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The Two-Way
10:01 am
Mon March 11, 2013

Pakistan Begins Construction of Pipeline Link With Iran

Iranians work on a section of the pipeline on Monday.
Atta Kenare AFP/Getty Images

Originally published on Mon March 11, 2013 1:57 pm

Iran and Pakistan are moving closer to completion of a nearly 1,000-mile natural gas pipeline linking the two countries, despite U.S. objections that it could become a source of hard currency for Tehran in defiance of international sanctions.

Monday marks the beginning of construction on Pakistan's part of the pipeline, which will consist of a 485-mile run. Iran has already completed most of its 760 miles of the link, which will stretch from Assaluyeh along Iran's Persian Gulf coast to Nawabshah in Pakistan's Sindh province.

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The Two-Way
8:30 am
Mon March 11, 2013

While U.S And South Korea Militaries Drill, 'Bombast Continues' From The North

In this image released by North Korea's Central News Agency, leader Kim Jong Un is said to be using a pair of binoculars to look south during an inspection of a front-line army unit.
Xinhua /Landov

Originally published on Mon March 11, 2013 10:26 am

  • From 'Morning Edition': Louisa Lim reports

As NPR's Louisa Lim reported Monday on Morning Edition, a week of inflamed rhetoric from North Korea — including talk of a preemptive nuclear strike on the U.S. — is being followed by word that the North has carried through on its threat to annul the 1953 armistice that ended open warfare on the peninsula and has stopped answering calls on the telephone hotline to the South.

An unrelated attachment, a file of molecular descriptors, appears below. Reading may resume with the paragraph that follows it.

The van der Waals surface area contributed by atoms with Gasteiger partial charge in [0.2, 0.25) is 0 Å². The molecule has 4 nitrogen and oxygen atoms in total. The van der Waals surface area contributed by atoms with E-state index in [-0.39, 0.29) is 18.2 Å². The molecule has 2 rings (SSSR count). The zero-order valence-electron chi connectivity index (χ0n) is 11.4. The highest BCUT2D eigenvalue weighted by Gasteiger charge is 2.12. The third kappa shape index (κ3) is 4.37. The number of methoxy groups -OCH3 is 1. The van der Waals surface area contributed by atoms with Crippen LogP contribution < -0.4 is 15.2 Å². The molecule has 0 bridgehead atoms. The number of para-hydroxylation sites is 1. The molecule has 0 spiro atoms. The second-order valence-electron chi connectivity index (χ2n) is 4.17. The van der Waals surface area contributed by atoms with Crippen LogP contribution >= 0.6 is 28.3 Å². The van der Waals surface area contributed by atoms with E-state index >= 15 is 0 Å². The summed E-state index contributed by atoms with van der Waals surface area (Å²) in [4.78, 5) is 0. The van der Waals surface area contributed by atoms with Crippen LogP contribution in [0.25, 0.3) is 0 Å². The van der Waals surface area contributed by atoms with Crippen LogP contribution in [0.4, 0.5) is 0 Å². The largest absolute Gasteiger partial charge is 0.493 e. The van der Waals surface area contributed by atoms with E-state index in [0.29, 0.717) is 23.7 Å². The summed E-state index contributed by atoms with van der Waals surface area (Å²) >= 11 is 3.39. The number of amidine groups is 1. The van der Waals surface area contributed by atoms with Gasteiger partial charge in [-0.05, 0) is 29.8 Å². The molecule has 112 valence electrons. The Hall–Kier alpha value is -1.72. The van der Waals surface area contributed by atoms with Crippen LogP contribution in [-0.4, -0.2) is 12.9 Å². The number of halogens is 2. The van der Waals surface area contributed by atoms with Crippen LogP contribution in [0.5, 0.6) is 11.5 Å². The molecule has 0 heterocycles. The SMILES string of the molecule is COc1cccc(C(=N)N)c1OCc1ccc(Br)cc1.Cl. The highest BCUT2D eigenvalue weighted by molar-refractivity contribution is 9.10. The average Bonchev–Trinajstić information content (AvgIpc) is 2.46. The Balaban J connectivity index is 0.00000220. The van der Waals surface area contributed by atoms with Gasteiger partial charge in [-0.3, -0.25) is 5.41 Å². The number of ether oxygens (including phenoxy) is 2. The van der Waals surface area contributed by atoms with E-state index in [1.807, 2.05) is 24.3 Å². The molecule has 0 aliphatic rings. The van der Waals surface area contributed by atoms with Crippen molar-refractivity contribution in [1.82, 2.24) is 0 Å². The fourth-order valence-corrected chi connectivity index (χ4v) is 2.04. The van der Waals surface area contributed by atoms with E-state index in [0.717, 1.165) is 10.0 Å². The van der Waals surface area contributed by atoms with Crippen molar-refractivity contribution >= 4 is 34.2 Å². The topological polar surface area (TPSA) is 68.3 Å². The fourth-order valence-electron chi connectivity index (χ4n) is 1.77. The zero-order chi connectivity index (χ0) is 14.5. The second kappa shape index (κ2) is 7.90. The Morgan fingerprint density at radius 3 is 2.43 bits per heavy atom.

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The Two-Way
8:24 am
Mon March 11, 2013

Thousands of Dead Pigs Clog Shanghai's Main Water Source

Dead pigs collected by sanitation workers from Shanghai's main waterway on Monday.
Peter Parks AFP/Getty Images

Originally published on Mon March 11, 2013 1:52 pm

Authorities have pulled more than 2,800 dead pigs out of Shanghai's main source of tap water — the Huangpu River. And they're still counting, according to reports on Monday.

The discovery has raised fears of drinking water contamination in China's most populous city, although state media reports that officials have run tests and determined that so far there's nothing to fear.

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The Two-Way
8:08 am
Mon March 11, 2013

A Rough Guide To The Papal Conclave

Cardinals gathered in Vatican City on Monday, a day before the papal selection process known as the conclave begins.
Jeff J Mitchell Getty Images

Originally published on Mon March 18, 2013 8:34 pm

The stage is now set for the opening act of one of the more spectacular and intriguing theatrical dramas on the planet: the election of a pope.

In Rome, TV camera crews have set up their positions on big platforms overlooking St. Peter's Square and the Vatican, where the secretive process will begin Tuesday.